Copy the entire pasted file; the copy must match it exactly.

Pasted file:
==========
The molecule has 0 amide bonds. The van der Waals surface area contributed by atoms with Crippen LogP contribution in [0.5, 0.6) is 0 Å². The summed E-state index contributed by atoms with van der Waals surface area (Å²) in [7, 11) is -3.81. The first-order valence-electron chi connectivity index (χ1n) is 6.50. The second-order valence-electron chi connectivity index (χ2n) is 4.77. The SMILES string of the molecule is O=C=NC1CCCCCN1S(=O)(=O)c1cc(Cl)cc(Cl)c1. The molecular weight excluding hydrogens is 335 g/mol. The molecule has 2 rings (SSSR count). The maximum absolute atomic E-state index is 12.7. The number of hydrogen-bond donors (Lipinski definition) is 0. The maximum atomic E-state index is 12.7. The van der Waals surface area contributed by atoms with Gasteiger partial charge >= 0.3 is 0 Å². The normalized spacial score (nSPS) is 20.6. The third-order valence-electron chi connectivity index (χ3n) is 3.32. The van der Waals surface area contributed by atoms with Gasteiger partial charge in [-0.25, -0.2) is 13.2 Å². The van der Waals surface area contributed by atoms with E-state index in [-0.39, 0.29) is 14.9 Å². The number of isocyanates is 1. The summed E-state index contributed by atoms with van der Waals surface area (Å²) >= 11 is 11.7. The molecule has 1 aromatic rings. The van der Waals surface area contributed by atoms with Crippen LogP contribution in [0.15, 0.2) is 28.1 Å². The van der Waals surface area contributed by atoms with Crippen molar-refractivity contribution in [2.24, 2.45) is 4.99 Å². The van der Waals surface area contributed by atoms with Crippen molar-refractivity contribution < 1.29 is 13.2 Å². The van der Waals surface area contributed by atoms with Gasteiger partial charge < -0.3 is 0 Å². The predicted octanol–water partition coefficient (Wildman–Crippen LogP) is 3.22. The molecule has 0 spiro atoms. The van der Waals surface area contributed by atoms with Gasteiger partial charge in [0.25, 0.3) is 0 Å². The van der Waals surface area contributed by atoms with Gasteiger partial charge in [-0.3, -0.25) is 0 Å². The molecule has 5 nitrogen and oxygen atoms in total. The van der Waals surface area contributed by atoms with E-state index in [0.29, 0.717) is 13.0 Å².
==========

The molecule has 0 amide bonds. The van der Waals surface area contributed by atoms with Crippen LogP contribution in [0.5, 0.6) is 0 Å². The summed E-state index contributed by atoms with van der Waals surface area (Å²) in [7, 11) is -3.81. The first-order valence-electron chi connectivity index (χ1n) is 6.50. The second-order valence-electron chi connectivity index (χ2n) is 4.77. The SMILES string of the molecule is O=C=NC1CCCCCN1S(=O)(=O)c1cc(Cl)cc(Cl)c1. The molecular weight excluding hydrogens is 335 g/mol. The molecule has 2 rings (SSSR count). The maximum absolute atomic E-state index is 12.7. The number of hydrogen-bond donors (Lipinski definition) is 0. The maximum atomic E-state index is 12.7. The van der Waals surface area contributed by atoms with Gasteiger partial charge >= 0.3 is 0 Å². The normalized spacial score (nSPS) is 20.6. The third-order valence-electron chi connectivity index (χ3n) is 3.32. The van der Waals surface area contributed by atoms with Gasteiger partial charge in [-0.25, -0.2) is 13.2 Å². The van der Waals surface area contributed by atoms with E-state index in [-0.39, 0.29) is 14.9 Å². The number of isocyanates is 1. The summed E-state index contributed by atoms with van der Waals surface area (Å²) >= 11 is 11.7. The molecule has 1 aromatic rings. The van der Waals surface area contributed by atoms with Crippen LogP contribution in [0.15, 0.2) is 28.1 Å². The van der Waals surface area contributed by atoms with Crippen molar-refractivity contribution in [2.24, 2.45) is 4.99 Å². The van der Waals surface area contributed by atoms with Crippen molar-refractivity contribution < 1.29 is 13.2 Å². The van der Waals surface area contributed by atoms with Gasteiger partial charge < -0.3 is 0 Å². The predicted octanol–water partition coefficient (Wildman–Crippen LogP) is 3.22. The molecule has 0 spiro atoms. The van der Waals surface area contributed by atoms with Gasteiger partial charge in [0.25, 0.3) is 0 Å². The van der Waals surface area contributed by atoms with Gasteiger partial charge in [-0.3, -0.25) is 0 Å². The molecule has 5 nitrogen and oxygen atoms in total. The van der Waals surface area contributed by atoms with E-state index in [0.29, 0.717) is 13.0 Å².